Column: Bringing your dog back home
Having chosen a dog, its essential to be prepared before bringing them home. The whole family needs to agree and be on the same page regarding house rules.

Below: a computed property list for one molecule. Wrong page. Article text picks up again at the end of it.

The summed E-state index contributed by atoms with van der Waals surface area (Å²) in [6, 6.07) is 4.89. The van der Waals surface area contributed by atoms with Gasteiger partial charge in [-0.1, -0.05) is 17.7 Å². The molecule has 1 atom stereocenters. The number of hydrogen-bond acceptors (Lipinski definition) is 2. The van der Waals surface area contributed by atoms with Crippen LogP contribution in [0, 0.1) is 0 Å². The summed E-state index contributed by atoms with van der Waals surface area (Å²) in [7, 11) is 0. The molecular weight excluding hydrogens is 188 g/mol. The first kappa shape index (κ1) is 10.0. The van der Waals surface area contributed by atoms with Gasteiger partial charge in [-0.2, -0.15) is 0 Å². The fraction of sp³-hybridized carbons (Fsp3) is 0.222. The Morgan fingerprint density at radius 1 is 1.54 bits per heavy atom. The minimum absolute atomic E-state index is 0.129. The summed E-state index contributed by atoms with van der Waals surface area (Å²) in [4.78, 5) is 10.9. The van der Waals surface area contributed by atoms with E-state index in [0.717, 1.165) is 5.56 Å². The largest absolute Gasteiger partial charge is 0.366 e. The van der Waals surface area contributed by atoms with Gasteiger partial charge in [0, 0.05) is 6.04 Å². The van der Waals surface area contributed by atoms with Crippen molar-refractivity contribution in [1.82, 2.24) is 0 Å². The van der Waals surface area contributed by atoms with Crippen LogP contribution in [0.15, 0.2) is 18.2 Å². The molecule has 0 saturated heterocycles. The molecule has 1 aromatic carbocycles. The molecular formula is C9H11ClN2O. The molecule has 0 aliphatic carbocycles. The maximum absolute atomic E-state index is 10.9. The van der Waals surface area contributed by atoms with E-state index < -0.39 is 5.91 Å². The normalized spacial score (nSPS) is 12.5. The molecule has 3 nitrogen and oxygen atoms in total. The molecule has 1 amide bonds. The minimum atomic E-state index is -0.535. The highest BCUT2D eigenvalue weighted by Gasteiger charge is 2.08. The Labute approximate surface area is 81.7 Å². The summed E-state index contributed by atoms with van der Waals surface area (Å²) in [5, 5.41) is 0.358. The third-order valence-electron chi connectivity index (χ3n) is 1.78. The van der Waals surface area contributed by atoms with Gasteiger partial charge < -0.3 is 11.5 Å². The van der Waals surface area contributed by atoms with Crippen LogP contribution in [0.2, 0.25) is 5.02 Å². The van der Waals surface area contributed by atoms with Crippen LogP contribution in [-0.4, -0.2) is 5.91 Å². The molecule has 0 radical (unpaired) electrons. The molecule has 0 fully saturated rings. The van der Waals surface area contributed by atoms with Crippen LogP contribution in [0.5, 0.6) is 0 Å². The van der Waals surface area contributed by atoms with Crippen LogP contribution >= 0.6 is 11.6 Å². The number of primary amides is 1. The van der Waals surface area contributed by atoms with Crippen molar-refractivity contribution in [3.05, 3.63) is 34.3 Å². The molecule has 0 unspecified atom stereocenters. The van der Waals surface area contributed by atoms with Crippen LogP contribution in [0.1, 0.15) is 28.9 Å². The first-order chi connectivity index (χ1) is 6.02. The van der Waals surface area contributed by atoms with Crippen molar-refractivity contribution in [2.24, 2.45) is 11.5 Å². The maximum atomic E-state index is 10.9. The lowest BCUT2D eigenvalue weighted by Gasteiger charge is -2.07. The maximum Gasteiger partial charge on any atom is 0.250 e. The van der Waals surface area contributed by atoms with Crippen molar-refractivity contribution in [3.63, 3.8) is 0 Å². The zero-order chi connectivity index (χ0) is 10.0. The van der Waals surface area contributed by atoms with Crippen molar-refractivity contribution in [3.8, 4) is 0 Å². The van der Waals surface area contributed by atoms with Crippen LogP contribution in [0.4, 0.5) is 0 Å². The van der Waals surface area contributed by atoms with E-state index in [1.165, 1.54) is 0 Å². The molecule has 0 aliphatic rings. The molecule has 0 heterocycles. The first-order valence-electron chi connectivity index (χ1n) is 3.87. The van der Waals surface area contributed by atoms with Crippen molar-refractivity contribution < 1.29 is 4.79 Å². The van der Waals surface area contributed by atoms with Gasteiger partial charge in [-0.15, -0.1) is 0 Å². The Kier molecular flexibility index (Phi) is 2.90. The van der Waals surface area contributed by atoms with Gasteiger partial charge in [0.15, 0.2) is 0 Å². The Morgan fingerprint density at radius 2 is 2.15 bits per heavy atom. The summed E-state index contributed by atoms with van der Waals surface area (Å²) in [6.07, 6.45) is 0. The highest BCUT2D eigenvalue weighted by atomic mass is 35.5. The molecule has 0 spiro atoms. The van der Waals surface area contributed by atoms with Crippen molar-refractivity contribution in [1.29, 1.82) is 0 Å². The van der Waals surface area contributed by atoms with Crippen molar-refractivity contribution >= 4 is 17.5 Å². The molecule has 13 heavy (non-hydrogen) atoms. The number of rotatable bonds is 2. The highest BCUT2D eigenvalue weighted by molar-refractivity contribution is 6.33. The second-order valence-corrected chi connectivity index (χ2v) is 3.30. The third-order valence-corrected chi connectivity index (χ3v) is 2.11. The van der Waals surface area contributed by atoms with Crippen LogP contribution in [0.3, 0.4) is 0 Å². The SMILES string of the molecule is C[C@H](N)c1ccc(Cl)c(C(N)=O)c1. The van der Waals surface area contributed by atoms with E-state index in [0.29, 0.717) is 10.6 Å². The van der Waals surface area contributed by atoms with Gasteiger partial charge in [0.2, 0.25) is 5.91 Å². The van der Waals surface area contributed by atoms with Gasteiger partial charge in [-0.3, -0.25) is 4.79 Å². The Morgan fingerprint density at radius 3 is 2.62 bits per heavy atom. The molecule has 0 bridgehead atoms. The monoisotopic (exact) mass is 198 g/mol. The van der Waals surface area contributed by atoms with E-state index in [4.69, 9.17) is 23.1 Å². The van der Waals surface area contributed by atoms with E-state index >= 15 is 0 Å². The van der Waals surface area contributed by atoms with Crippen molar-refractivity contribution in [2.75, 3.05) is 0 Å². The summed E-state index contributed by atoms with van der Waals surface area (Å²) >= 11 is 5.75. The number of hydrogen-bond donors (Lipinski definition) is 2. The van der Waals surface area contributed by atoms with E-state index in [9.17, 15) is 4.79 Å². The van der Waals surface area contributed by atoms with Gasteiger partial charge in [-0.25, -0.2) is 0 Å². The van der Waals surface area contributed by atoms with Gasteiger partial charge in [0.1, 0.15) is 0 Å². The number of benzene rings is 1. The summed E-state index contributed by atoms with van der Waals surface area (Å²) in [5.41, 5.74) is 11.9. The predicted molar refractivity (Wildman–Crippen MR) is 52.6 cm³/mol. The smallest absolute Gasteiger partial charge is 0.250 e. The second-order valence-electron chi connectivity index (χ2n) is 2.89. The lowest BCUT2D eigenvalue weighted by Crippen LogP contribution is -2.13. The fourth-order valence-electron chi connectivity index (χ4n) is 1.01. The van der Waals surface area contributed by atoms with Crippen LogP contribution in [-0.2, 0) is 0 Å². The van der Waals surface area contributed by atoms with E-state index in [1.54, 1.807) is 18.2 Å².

Who will be the main person responsible for the dog, to feed and walk them. Can you agree where they sleep, will they be allowed on the bed or the couch? You need to be stocked up in advance on canine supplies such as bowls, bed, food and toys plus stain and odour removers for the inevitable. Possibly some baby gates to block off sections of the house. Puppy proof the house creating safe places and gating off areas where they can’t get to and damage your belongings or chew something that could damage the dog: electric cables, medicines, toxic plants. Ideally take time off work to get them settled in, to build a bond with them and start training including toilet training. You may need to look for and arrange home care cover for times you may not be able to be there. Check out dog walkers or day care. Do your research carefully before entrusting your dogs care to others. They may not handle your dog how you would like. More research is then needed to find a good trainer. Dog training is unregulated and anyone can call themselves a dog trainer. Another whole article in itself but basically you need someone who helps guide you using positive training. No matter who recommends them, avoid those who use any fear, pain or intimidation or use out dated phrases like “pack leader” or “domination”. Visit and observe the trainer in action to make sure you are comfortable with what they say and do. Plan the trip home, it takes two, one to concentrate on the driving and one to reassure and soothe the dog, as well as prevent them hopping around the car if you don’t use a crate to secure them. Once the dog is home take time to settle everyone down before the real work begins. Time to take care of them.